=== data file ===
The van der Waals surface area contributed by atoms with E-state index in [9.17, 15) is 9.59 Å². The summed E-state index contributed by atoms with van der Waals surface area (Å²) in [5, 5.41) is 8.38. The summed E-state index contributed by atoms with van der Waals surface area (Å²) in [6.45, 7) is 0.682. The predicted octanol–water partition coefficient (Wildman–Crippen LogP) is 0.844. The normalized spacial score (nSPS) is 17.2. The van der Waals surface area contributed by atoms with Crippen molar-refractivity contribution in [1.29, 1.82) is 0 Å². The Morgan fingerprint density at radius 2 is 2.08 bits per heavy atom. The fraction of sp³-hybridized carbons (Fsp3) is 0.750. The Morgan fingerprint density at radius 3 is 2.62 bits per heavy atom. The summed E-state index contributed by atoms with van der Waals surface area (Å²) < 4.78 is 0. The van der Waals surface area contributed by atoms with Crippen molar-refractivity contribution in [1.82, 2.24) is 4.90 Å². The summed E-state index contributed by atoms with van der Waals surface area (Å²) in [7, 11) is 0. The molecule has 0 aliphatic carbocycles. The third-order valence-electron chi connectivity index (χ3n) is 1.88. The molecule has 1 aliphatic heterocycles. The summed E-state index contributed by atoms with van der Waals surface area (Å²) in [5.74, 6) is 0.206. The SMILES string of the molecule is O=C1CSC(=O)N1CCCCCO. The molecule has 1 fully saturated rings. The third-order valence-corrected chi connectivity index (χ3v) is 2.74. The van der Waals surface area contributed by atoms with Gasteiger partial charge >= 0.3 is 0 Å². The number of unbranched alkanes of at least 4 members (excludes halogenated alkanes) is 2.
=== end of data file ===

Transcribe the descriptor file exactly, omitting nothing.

The van der Waals surface area contributed by atoms with E-state index in [9.17, 15) is 9.59 Å². The summed E-state index contributed by atoms with van der Waals surface area (Å²) in [5, 5.41) is 8.38. The summed E-state index contributed by atoms with van der Waals surface area (Å²) in [6.45, 7) is 0.682. The predicted octanol–water partition coefficient (Wildman–Crippen LogP) is 0.844. The normalized spacial score (nSPS) is 17.2. The van der Waals surface area contributed by atoms with Crippen molar-refractivity contribution in [1.29, 1.82) is 0 Å². The Morgan fingerprint density at radius 2 is 2.08 bits per heavy atom. The fraction of sp³-hybridized carbons (Fsp3) is 0.750. The Morgan fingerprint density at radius 3 is 2.62 bits per heavy atom. The summed E-state index contributed by atoms with van der Waals surface area (Å²) < 4.78 is 0. The van der Waals surface area contributed by atoms with Crippen molar-refractivity contribution in [1.82, 2.24) is 4.90 Å². The summed E-state index contributed by atoms with van der Waals surface area (Å²) in [7, 11) is 0. The molecule has 0 aliphatic carbocycles. The third-order valence-electron chi connectivity index (χ3n) is 1.88. The molecule has 1 aliphatic heterocycles. The summed E-state index contributed by atoms with van der Waals surface area (Å²) in [5.74, 6) is 0.206. The SMILES string of the molecule is O=C1CSC(=O)N1CCCCCO. The molecule has 1 fully saturated rings. The third-order valence-corrected chi connectivity index (χ3v) is 2.74. The van der Waals surface area contributed by atoms with Gasteiger partial charge >= 0.3 is 0 Å². The number of unbranched alkanes of at least 4 members (excludes halogenated alkanes) is 2.